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Profound things my professors said this week

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With the start of a brand new quarter came brand new classes, and thus, brand new professors. During Week 1, with the sun shining and the “spring quarter mood” at full intensity, I was once again reminded of how blessed I am to be here at Stanford. And one of the greatest aspects of being at an institution like Stanford is the opportunity to learn under world-class professors. So, without further ado, here are some of the many thoughtful things each of my professors said this week.

“The fact that I can pull a computer out of my pocket and ask how far it is between two cities anywhere in the world is amazing.” — Chris Gregg, professor of computer science

This quote served as a reminder that we often take technology for granted nowadays. As a demonstration of what computer science is capable of, Professor Gregg took his iPhone out of his pocket and asked Siri the distance between two cities, to which Siri responded almost immediately with the correct answer. With the abundance of advanced technology in the world today, this is nothing special at first glance. I mean, I can ask a device named “Alexa” to turn on the lamps in my dorm room, and there are self-driving cars all over Mountain View.

However, taking computer science classes has allowed me to appreciate technology even more. The amount of thought and effort that must have gone into programming technology as complicated as Siri is unbelievable and incredibly admirable. Professor Gregg highlighted the impressive nature of things that we take for granted, as well as encouraged us, saying that learning computer science can be used to make such impressive things into reality.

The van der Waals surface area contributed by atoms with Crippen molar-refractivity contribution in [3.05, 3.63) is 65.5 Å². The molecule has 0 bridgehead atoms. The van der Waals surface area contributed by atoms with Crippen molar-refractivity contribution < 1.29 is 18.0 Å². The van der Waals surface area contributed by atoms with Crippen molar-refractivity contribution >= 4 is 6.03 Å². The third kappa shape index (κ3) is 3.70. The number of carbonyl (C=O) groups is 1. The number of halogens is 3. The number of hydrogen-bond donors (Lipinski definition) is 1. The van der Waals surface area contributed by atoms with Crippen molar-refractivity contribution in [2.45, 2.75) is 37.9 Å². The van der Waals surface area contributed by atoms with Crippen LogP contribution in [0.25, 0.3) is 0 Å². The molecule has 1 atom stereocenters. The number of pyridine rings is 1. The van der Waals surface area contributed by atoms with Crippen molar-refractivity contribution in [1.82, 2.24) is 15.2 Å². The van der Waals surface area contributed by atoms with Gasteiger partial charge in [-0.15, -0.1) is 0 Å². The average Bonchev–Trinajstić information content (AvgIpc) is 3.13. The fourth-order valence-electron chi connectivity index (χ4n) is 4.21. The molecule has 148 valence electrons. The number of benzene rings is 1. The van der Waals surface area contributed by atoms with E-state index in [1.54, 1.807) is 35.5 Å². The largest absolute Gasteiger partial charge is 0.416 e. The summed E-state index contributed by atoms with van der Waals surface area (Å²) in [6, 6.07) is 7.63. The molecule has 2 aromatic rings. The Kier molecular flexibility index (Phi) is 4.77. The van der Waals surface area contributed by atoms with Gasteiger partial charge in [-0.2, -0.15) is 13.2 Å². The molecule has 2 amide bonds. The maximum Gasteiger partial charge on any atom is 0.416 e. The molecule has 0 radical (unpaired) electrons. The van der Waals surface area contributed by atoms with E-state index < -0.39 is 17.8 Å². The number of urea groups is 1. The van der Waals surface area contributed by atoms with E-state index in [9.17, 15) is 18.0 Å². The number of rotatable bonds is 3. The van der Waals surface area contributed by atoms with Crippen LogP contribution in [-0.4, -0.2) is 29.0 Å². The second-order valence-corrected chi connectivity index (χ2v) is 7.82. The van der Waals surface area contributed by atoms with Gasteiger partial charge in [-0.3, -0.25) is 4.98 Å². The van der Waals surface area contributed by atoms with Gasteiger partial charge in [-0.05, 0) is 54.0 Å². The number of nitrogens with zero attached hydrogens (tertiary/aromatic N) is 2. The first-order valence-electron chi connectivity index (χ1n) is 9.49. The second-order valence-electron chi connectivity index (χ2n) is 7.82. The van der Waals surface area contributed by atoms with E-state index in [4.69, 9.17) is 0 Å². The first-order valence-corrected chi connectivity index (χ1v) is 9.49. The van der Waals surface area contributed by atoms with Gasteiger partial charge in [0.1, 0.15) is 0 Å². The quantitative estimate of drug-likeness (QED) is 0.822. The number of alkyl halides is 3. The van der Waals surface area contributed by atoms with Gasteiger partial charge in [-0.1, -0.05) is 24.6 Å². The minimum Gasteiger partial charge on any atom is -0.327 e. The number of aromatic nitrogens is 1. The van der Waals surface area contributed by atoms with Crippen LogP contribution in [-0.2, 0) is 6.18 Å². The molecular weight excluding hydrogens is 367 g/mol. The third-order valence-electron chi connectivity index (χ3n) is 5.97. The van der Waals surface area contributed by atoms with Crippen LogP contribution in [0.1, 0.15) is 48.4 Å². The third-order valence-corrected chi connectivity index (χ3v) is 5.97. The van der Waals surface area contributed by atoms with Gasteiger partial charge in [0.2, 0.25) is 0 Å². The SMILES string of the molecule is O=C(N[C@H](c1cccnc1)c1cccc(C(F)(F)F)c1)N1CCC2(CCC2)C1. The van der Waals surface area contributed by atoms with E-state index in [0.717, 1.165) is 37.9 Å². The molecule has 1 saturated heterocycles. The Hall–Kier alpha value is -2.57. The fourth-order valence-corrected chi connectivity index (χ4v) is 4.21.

“People are natural causality detectors.” — Jamil Zaki, professor of psychology

In PSYCH 1, we have been learning about the scientific method and how to analyze data to draw conclusions. One of the main points we have learned is the well-known idea that “correlation does not equal causation.” For example, the number of shark attacks that occur and the amount of ice cream people consume have a positive correlation. However, that does not mean that shark attacks cause people to eat ice cream, nor does it mean people eating ice cream causes shark attacks. The correlation can be accounted for by the fact that both occur more often during the summer time.

A psychologist’s job, therefore, is not finished once a correlation has been discovered. They must draw conclusions from it, often to try to answer the question “Why?” This got me thinking. One of the most common things a toddler says is “Why?” At Stanford, students are encouraged to nurture their intellectual vitality, which often consists of trying to answer the big question of “Why?” in various aspects of life. However, Professor Zaki’s quote made me realize that this desire to find the cause — the answer to the question “Why?” — is not simply a trait that people with a certain curiosity, a certain intellectual vitality possess. It is inherent in all people. In fact, it is part of what makes us human.

“In modernism, the real truth is in the moment.” — Alice Staveley, professor of English

Modernists revolutionized writing in the twentieth century. This week in class, I learned that one of these modernist writers, Virginia Woolf, criticized “materialistic writing” for being structured — for having a set beginning, middle and end. Modernist writing, instead, aims to portray real life, the truth, by getting rid of all conventions or rules of writing that “sells.” It does not necessarily have the stereotypical plot, per say — the girl doesn’t always get the guy, and the hero doesn’t always save the day. Professor Staveley highlighted the emphasis of the moment in modernist writing. She exemplified how in modernism, each moment is magnified and explored thoroughly before moving on to the next thought, the next sentence.

This, I think, is an idea that I can apply to my day to day life, not only to my analysis of modernist works. Just as the modernist works ponder and take time on a single moment, I hope to ponder and take time on single moments of my days here at Stanford, while everything tends to be hurried and aimed at getting onto the next “plot point” of our lives. I believe that some of my best memories, some of the greatest truths, will be discovered in such precious moments.

 

Contact Angie Lee at angielee ‘at’ stanford.edu.

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Angie Lee

Angie Lee

Thanks for reading The Daily! I think it's important for our voices to be heard, and the Daily makes sure our voices are heard. I love writing, singing (badly), and eating spicy tuna rolls, so talk to me about any of those things!